CARE DELAYED IS CARE DENIED
A new report by California’s Department of Managed Health Care (DMHC) released today is the first of its kind to provide data on timely access to care separating out commercial, individual/family, and Medi-Cal health plans. Health Access sponsored 2014’s SB 964 (Hernandez) that requires this annual report.
The report found industry-wide difficulty providing timely access to care, with no plans providing an appointment within the designated time frame 100% of the time. Very few health plans provided timely access over 90% of the time.
For commercial coverage, 14 out of 22 plans, a clear majority, provided timely access more than 80% of the time but for Medi-Cal managed care a distinct minority of plans, 7 out of 18 plans, provided timely access 80% of the time. For both commercial and individual/family plans, Sutter Health was by far the worse plan, only able to find a timely appointment for a patient 63% of the time, while Valley Health Plan was able to provide an appointment 99% of the time. For Medi-Cal managed care, Santa Clara Family Health Plan was only able to meet the timely access standards 65% of the time, while the Health Plan of San Joaquin was able to meet it 99% of the time.
The DMHC report also looked at the access times for behavioral health plans finding worse results in ensuring that patients are receiving the mental health care they need in a timely manner. Only 2 out of 6 plans provided timely access to care at least 80% of the time. OptumHealth Behvioral Solutions of California was only able to find patients a timely appointment 64% of the time, while Value Behavioral Health of CA was able to do so 83% of the time.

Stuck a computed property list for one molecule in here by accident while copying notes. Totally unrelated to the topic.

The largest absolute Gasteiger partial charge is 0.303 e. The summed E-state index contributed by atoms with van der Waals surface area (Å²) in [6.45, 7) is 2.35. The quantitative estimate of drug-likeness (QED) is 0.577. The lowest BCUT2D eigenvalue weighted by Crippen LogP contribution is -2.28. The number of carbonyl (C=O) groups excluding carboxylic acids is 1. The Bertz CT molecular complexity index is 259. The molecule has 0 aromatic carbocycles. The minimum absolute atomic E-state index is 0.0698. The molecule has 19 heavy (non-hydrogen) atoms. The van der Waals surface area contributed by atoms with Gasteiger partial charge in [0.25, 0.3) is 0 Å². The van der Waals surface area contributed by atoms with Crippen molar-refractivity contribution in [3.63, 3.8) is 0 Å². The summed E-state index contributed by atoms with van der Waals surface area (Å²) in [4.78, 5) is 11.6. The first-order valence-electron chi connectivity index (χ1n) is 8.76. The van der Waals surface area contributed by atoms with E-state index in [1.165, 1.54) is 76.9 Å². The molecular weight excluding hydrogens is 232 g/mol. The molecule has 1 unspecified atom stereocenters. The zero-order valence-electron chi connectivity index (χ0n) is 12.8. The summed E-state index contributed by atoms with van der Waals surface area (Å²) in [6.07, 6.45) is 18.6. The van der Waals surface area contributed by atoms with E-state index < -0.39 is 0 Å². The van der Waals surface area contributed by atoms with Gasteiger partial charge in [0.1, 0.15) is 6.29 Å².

California law requires health plans to provide timely access to care. This means that there are limits on how long patients have to wait to get health care appointments. For example, patients must get urgent care appointments within 48-96 hours, primary care appointments within 10 business days, and specialist appointments within 15 business days. Health plans must monitor their networks, measure appointment availability and submit compliance reports to the DMHC.
DMHC’s findings suggest that most Californians in private plans are not getting the access to care they are promised in exchange for their premiums, and Californians in Medi-Cal are struggling even more to get these timely appointments. Since 1975, the Knox-Keene Act has required health plans to make “all services readily available at reasonable times consistent with good professional practice.” More than forty years later, both private and public health plans cannot document that they provide timely access to care for consumers—even over a decade after regulations put in place clear appointment wait time standards.
Patients demand accountability, and health plans should have some consequences for failing to comply with the law and forced to meet these long-established obligations.